Let us first establish clarity to the meaning of the word “Caregiver”, defined in dictionaries as a person who provides direct care (as for children, elderly people, or the chronically ill). Many people have chosen life careers in this area, but far more are in these positions by sheer circumstance and inadequately prepared for the challenges and oftentimes unforeseen/unknown stresses that manifest.
As a medical practitioner, I have heard the frustration coming from some family members of my elderly patients who are also struggling to deal with their own health issues and other family obligations. This while juggling their work and personal lives. One can only imagine the mental as well as physical toll as a result and let’s be clear here, these maladies usually go unaddressed and only serve to exacerbate the condition.
In our society unfortunately mental health seems to be of low priority so you won’t hear much in the way of coping with stress as it pertains to caregiving. Consider for a moment, the correlation between stress and one’s physical well-being. It is evident that stress plays a significant role in the ability to maintain daily healthy bodily operations. It can trigger fluctuations in blood pressure, lower the body’s natural immunity, and a host of other conditional maladies.
How Does One Cope as A Caregiver?
Unfortunately, this is not something which a “cut and dry” response can be offered as a solution to apply to everyone. Many different variables may apply in a given situation such as what familial support systems are present, are there others within the family structure able to assist to lessen the burden of stress? Lest I forget to mention you must first acknowledge and verbalize what you are having to deal with that is causing the stress, and next seek out solutions to remedy or ameliorate the situation. If giving care to an elderly person, seek out organizations specifically for the aging in your community. If you have access to a mental health professional or even with your primary care physician or NP, talk with them about what you are experiencing. These professionals may be able to provide some direction and advice which could be efficacious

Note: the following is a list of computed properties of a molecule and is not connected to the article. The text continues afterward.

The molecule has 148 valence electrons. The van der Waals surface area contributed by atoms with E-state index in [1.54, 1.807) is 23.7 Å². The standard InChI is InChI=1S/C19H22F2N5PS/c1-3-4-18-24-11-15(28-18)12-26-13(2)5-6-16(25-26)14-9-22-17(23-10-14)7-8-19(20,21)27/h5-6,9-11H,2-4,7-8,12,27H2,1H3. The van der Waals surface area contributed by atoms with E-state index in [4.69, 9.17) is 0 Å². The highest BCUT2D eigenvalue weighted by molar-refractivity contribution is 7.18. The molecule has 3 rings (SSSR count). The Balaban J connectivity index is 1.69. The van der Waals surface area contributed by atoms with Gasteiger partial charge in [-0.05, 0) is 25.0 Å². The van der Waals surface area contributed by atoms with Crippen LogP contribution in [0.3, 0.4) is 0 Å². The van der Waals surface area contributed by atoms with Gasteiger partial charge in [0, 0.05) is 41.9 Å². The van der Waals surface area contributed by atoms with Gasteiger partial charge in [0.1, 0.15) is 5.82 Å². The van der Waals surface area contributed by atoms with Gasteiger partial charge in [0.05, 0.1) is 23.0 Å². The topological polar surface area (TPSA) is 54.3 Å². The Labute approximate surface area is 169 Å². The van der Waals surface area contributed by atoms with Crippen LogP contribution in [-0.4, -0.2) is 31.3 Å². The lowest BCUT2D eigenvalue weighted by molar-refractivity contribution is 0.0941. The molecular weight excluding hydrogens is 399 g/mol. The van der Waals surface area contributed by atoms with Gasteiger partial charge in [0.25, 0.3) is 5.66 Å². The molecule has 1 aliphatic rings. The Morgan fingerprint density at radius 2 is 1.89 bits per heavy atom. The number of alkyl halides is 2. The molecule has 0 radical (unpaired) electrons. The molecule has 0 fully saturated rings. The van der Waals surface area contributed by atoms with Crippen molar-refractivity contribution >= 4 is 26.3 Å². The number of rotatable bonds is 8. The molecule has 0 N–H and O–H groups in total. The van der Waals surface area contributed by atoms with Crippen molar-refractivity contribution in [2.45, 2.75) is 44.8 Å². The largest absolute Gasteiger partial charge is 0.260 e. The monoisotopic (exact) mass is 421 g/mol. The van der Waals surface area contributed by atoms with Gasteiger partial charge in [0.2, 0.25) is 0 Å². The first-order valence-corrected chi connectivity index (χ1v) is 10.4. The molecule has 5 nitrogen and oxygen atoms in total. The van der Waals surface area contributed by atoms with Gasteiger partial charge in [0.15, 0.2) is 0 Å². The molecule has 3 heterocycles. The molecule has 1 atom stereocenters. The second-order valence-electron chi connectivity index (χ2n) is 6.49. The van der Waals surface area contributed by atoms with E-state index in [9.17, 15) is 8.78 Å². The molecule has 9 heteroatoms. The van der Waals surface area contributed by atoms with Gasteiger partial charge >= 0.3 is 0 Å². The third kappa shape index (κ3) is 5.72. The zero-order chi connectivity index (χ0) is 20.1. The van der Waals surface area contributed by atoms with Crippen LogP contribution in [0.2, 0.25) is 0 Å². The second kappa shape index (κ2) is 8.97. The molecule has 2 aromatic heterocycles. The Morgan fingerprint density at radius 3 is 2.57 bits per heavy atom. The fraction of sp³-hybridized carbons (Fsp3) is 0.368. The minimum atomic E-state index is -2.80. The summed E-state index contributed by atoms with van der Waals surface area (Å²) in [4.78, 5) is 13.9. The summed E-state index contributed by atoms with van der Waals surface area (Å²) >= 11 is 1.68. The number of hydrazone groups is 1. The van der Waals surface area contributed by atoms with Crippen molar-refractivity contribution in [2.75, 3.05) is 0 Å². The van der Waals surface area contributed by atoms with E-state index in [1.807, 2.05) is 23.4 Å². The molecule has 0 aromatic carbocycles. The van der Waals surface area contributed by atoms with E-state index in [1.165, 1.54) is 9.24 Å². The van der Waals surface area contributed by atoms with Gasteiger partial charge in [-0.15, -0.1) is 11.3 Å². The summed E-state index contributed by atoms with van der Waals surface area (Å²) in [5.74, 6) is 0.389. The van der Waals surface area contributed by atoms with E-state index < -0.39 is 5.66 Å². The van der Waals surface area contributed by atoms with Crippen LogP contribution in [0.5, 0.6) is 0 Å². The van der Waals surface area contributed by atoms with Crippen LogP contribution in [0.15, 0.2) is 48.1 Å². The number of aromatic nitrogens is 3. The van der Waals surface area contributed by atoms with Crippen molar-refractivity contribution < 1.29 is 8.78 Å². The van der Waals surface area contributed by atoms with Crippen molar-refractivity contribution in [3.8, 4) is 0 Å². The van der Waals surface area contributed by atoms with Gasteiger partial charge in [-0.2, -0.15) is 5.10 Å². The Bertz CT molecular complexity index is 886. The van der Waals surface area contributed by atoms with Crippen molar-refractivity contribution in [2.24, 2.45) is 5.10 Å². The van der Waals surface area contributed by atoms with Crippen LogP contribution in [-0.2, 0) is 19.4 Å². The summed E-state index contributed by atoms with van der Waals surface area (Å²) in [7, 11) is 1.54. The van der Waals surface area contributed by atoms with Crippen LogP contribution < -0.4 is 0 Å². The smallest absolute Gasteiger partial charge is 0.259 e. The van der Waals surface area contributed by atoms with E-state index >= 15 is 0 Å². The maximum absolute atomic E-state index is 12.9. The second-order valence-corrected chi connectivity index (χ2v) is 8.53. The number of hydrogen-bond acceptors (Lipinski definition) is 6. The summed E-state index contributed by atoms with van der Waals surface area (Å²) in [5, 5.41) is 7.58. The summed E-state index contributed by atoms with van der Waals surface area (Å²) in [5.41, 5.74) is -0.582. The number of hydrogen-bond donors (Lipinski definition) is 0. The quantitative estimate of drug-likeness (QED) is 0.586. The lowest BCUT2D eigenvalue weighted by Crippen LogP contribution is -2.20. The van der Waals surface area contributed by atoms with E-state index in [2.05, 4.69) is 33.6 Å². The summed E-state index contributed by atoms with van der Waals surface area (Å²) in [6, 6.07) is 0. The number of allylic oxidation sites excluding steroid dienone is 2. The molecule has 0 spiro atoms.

In our modern times, things have become increasingly more difficult, particularly for families caring for the aging baby boomer generation. Many are plagued with a myriad of morbidity issues stemming from a system that emphasizes and promotes lifestyles incompatible with good health. A system of unfettered capitalism at the expense of the populace’s health is our reality so is it any wonder why we are so stressed out and sick? Coping in this environment seems monumental and will absolutely require something different from what we have been doing. We must first adjust the system to assign real value to the lives of the people, big corporations such as insurance industries, pharmaceutical companies, and the like must be made to acquiesce to the will of the people rather than the other way around.
Finally, I think it is imperative and duly incumbent to note that professional caregivers should feel compelled to be vocal about this growing problem we know exist with regard to the stress many non-professional caregivers are experiencing. We can offer advice on proper diet and exercise, but it is just as important to educate and advocate as an amplified voice for government to effect changes.